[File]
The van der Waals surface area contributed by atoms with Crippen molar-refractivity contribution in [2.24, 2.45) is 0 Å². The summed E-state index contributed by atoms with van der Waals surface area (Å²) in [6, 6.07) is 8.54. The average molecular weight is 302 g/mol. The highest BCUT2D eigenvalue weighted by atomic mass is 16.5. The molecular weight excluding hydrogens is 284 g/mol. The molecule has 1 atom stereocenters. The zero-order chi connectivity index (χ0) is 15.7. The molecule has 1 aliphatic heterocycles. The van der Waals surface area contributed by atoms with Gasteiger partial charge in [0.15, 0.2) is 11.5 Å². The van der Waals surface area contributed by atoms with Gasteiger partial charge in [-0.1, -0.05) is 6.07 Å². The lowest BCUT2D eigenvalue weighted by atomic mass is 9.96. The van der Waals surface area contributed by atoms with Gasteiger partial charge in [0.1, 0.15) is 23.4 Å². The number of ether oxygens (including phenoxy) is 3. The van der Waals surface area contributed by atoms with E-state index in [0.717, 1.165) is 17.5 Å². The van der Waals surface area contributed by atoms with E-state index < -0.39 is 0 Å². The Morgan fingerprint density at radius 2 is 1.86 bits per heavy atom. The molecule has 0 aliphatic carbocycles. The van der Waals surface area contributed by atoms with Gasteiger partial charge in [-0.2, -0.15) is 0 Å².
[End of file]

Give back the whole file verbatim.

The van der Waals surface area contributed by atoms with Crippen molar-refractivity contribution in [2.24, 2.45) is 0 Å². The summed E-state index contributed by atoms with van der Waals surface area (Å²) in [6, 6.07) is 8.54. The average molecular weight is 302 g/mol. The highest BCUT2D eigenvalue weighted by atomic mass is 16.5. The molecular weight excluding hydrogens is 284 g/mol. The molecule has 1 atom stereocenters. The zero-order chi connectivity index (χ0) is 15.7. The molecule has 1 aliphatic heterocycles. The van der Waals surface area contributed by atoms with Gasteiger partial charge in [0.15, 0.2) is 11.5 Å². The van der Waals surface area contributed by atoms with Gasteiger partial charge in [-0.1, -0.05) is 6.07 Å². The lowest BCUT2D eigenvalue weighted by atomic mass is 9.96. The van der Waals surface area contributed by atoms with Gasteiger partial charge in [0.1, 0.15) is 23.4 Å². The number of ether oxygens (including phenoxy) is 3. The van der Waals surface area contributed by atoms with E-state index in [0.717, 1.165) is 17.5 Å². The van der Waals surface area contributed by atoms with E-state index < -0.39 is 0 Å². The Morgan fingerprint density at radius 2 is 1.86 bits per heavy atom. The molecule has 0 aliphatic carbocycles. The van der Waals surface area contributed by atoms with Gasteiger partial charge in [-0.2, -0.15) is 0 Å².